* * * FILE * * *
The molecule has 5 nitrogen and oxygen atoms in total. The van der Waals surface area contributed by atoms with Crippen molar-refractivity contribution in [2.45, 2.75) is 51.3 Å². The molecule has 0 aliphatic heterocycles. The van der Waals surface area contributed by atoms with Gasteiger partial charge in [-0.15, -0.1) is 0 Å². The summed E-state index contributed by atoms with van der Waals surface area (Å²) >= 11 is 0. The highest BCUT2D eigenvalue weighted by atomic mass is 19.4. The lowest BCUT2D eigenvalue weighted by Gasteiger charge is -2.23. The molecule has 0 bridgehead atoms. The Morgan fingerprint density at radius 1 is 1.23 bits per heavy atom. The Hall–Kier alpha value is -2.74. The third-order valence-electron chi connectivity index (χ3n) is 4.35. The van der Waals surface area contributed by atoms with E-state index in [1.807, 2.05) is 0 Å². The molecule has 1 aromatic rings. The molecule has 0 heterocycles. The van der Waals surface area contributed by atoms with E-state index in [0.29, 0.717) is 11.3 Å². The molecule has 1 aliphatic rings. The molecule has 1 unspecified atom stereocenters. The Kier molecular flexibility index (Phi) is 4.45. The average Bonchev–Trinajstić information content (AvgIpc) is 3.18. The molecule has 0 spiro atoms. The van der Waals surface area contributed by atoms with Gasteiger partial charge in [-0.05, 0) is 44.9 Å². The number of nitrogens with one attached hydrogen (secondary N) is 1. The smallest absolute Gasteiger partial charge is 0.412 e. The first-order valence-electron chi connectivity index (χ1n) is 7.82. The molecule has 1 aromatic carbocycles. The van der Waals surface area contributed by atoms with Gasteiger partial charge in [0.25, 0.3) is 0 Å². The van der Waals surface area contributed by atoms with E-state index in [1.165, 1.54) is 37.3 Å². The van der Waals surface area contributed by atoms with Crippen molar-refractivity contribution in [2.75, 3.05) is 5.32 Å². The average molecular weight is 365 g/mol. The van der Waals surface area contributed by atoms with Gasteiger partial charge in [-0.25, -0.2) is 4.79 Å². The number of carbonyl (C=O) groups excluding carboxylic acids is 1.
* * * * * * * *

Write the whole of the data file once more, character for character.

The molecule has 5 nitrogen and oxygen atoms in total. The van der Waals surface area contributed by atoms with Crippen molar-refractivity contribution in [2.45, 2.75) is 51.3 Å². The molecule has 0 aliphatic heterocycles. The van der Waals surface area contributed by atoms with Gasteiger partial charge in [-0.15, -0.1) is 0 Å². The summed E-state index contributed by atoms with van der Waals surface area (Å²) >= 11 is 0. The highest BCUT2D eigenvalue weighted by atomic mass is 19.4. The lowest BCUT2D eigenvalue weighted by Gasteiger charge is -2.23. The molecule has 0 bridgehead atoms. The Morgan fingerprint density at radius 1 is 1.23 bits per heavy atom. The Hall–Kier alpha value is -2.74. The third-order valence-electron chi connectivity index (χ3n) is 4.35. The van der Waals surface area contributed by atoms with E-state index in [1.807, 2.05) is 0 Å². The molecule has 1 aromatic rings. The molecule has 0 heterocycles. The van der Waals surface area contributed by atoms with E-state index in [0.29, 0.717) is 11.3 Å². The molecule has 1 aliphatic rings. The molecule has 1 unspecified atom stereocenters. The Kier molecular flexibility index (Phi) is 4.45. The average Bonchev–Trinajstić information content (AvgIpc) is 3.18. The molecule has 0 spiro atoms. The van der Waals surface area contributed by atoms with Gasteiger partial charge in [-0.05, 0) is 44.9 Å². The number of nitrogens with one attached hydrogen (secondary N) is 1. The smallest absolute Gasteiger partial charge is 0.412 e. The first-order valence-electron chi connectivity index (χ1n) is 7.82. The molecule has 1 aromatic carbocycles. The van der Waals surface area contributed by atoms with Gasteiger partial charge in [0.25, 0.3) is 0 Å². The van der Waals surface area contributed by atoms with E-state index in [1.165, 1.54) is 37.3 Å². The van der Waals surface area contributed by atoms with Crippen molar-refractivity contribution in [2.75, 3.05) is 5.32 Å². The average molecular weight is 365 g/mol. The van der Waals surface area contributed by atoms with Gasteiger partial charge in [-0.25, -0.2) is 4.79 Å². The number of carbonyl (C=O) groups excluding carboxylic acids is 1.